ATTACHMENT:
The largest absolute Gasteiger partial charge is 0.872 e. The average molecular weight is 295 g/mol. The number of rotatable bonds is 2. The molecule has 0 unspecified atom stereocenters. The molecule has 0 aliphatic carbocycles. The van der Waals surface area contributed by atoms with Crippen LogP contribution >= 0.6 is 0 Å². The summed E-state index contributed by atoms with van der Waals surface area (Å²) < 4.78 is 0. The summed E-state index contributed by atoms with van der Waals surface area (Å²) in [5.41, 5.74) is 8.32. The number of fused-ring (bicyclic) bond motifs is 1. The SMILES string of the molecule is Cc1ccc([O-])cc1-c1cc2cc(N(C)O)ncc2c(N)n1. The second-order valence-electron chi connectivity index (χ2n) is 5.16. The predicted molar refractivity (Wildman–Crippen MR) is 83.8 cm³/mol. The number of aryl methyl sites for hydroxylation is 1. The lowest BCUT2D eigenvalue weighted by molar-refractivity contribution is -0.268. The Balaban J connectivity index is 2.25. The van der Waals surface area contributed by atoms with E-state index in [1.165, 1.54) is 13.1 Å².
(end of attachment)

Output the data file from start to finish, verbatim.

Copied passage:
The largest absolute Gasteiger partial charge is 0.872 e. The average molecular weight is 295 g/mol. The number of rotatable bonds is 2. The molecule has 0 unspecified atom stereocenters. The molecule has 0 aliphatic carbocycles. The van der Waals surface area contributed by atoms with Crippen LogP contribution >= 0.6 is 0 Å². The summed E-state index contributed by atoms with van der Waals surface area (Å²) < 4.78 is 0. The summed E-state index contributed by atoms with van der Waals surface area (Å²) in [5.41, 5.74) is 8.32. The number of fused-ring (bicyclic) bond motifs is 1. The SMILES string of the molecule is Cc1ccc([O-])cc1-c1cc2cc(N(C)O)ncc2c(N)n1. The second-order valence-electron chi connectivity index (χ2n) is 5.16. The predicted molar refractivity (Wildman–Crippen MR) is 83.8 cm³/mol. The number of aryl methyl sites for hydroxylation is 1. The lowest BCUT2D eigenvalue weighted by molar-refractivity contribution is -0.268. The Balaban J connectivity index is 2.25. The van der Waals surface area contributed by atoms with E-state index in [1.165, 1.54) is 13.1 Å².